The Peter MacCallum Cancer Centre has used robotic cancer surgery for the first time in Victoria, Australia.
The da Vinci S HD surgical system was implemented in the facility last year and to date, operations on 39 cancer patients have been carried out using the system, out of which three patients had rectal cancer, 31 had prostate cancer, and five patients had kidney cancer. The robotic procedure was first carried out on John Manca, a cancer patient. The robotic procedures in the treatment of cancer are highly beneficial as they ensure a speedier recovery process. In several cases the patients are usually discharged from the hospital immediately on the next day itself.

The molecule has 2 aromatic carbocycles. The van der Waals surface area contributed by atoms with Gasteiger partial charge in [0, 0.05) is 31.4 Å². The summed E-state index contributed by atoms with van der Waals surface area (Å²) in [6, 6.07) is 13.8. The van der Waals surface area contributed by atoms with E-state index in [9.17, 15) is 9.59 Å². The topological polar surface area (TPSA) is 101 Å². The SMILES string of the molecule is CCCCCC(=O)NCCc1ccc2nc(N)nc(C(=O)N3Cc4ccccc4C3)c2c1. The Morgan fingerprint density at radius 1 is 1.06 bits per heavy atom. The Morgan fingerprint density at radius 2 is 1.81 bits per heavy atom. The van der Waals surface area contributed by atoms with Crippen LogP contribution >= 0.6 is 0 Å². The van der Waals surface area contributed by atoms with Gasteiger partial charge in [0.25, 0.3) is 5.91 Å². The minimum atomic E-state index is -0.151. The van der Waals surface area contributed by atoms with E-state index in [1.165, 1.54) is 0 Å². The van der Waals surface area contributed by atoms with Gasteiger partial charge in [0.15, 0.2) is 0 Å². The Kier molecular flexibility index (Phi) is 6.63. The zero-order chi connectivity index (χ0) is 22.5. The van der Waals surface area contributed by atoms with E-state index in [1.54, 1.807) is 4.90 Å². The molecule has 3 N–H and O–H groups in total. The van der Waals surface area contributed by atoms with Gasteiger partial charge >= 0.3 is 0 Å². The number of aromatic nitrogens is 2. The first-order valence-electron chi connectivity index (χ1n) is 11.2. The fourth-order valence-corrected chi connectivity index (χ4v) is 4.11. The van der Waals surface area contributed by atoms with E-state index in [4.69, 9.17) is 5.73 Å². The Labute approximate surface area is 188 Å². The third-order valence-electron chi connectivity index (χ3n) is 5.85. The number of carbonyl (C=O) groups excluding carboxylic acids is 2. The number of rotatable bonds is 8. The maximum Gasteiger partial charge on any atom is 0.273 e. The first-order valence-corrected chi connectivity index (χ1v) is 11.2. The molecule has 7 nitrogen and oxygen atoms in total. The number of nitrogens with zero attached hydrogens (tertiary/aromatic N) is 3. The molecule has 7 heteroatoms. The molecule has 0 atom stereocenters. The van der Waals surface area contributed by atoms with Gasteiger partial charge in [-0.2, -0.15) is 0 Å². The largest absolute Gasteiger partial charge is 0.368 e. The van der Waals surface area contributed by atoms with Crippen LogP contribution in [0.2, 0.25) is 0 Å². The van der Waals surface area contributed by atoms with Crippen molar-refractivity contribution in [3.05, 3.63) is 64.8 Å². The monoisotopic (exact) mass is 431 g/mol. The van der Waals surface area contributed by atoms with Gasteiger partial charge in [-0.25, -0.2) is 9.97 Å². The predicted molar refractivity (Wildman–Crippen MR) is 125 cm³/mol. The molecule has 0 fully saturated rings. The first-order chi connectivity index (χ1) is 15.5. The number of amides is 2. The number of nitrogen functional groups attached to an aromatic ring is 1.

According to Declan Murphy, the Director of Robotic Surgery Associate Professor, in traditional open surgeries for prostate cancer, patients would have to stay in the hospital for at least six or seven days, and to get back to their normal routines it would take around six to twelve weeks. He reveals that the robotic cancer surgery was being used extensively in localized prostate cancer and that the hospital was looking forward to expanding the robotic program even further for surgeries involving head, chest, neck, gynecological and abdomen.
Peter Mac being the sole Australian Public Hospital dedicated to cancer is also a national and international leading facility for translational, clinical and laboratory research.